2005N-0345 Drug Approvals: Circumstances under which an active ingredient may be simultaneously marketed in both a prescription drug product and an over-the-counter drug product
FDA Comment Number : EC243
Submitter : Ms. Rachel Papeika Date & Time: 09/20/2005 02:09:03
Organization : University of Miami
Category : Academia
Issue Areas/Comments
A. Should FDA initiate a rulemaking to codify its interpretation of section 503(b) of the action regarding when an active ingredient can be simultaneously marketed in both prescription drug product and an OTC drug product?
A. Should FDA initiate a rulemaking to codify its interpretation of section 503(b) of the act regarding when an active ingredient can be simultaneously market in both a prescription drug product and an OTC drug product?
B. Is there significant confusion regarding FDA's interpretation of section 503(b) of the act?
Yes, the interpretation needs to be clairfied. The FDA needs to broaded an explain what constitutes a "meaningful difference between the two products" in a quantitative way.
C. If so, would a rulemaking on this issue help dispet that confusion?
A. If FDA limited sale of an OTC product to a particular subpopulation, e.g., by making the product available to the subpopulation by prescription only, would FDA be able to enforce such a limitation as a matter of law?
Yes such a limited sale of an over the counter product to a particular subpopulation could be enforced as a matter of law so long as there are clear scientific and legal distinctions between the subpopulations constituents and the population at large as there are in this case. Younger women, under the age of 17, must in some way have a different biological, physiological, or psychological reaction to the dosage than those women who are over the age of 17. If such were not the case, then there would be no reason to restrict the sale of the drug at all. From my understanding of the scientific findings of the FDA, the drug in question, Plan B, is safe to be used as an over the counter drug for those women over the age of 17, and somehow (which was not expressly stated) not safe for over the counter use for females under the age of 17. There must be some scientific data which supports this distinction. The same scientific data can be used to legally define a subpopulation of women under the age of 17. Such a distinction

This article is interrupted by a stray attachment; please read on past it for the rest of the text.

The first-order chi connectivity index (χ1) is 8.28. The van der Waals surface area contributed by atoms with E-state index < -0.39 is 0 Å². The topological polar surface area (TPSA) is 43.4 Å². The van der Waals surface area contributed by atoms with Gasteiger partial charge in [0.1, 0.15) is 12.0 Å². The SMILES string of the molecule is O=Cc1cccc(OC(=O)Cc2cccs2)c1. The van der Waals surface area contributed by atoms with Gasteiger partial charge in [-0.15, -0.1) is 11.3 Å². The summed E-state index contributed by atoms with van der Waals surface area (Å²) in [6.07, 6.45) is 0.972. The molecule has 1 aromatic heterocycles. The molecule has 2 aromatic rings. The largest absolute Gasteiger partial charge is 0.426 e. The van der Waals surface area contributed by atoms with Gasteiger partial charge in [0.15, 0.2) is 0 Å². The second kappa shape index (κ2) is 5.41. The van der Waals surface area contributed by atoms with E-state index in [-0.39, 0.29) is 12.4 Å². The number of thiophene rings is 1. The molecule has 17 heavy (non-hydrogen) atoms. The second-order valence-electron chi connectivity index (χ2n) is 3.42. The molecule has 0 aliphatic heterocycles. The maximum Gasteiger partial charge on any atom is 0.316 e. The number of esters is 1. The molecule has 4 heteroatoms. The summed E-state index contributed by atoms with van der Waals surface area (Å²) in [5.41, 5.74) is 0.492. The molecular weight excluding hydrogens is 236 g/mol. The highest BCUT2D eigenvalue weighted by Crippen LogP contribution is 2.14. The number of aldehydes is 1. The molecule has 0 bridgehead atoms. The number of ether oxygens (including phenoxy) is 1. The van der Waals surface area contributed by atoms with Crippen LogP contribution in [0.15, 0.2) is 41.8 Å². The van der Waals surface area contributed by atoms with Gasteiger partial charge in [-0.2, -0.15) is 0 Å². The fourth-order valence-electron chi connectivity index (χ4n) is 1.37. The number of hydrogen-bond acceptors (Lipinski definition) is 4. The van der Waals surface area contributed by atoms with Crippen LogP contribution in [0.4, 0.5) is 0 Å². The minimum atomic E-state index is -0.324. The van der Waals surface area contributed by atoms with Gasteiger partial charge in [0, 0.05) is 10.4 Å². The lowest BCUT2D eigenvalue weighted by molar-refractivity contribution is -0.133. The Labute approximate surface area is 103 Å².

would fall under the 503(b) interpretation which will "allow marketing of the same active ingredient in products that are both prescription and OTC, assuming some meaningful difference exists between the two that makes the prescription product safe only under the supervision of a licensed practitioner." Legally speaking there is a distinction between women over the age of 18, and those below that age barrier. If the biological distinctions alone are not sufficient legally to create subpopulations, then perhaps the issue should be re-defined such that women under the age of 18 would be required to have a prescription whereas women over the age of 18 would not need one. If there is a legitimate subpopulation distinction, as is seen in this case, then legally there should not be an issue of separating the needs of the subpopulation and treating them differently according to their distinction.
B. If it could, would it be able to do so as practical matter and, if so, how?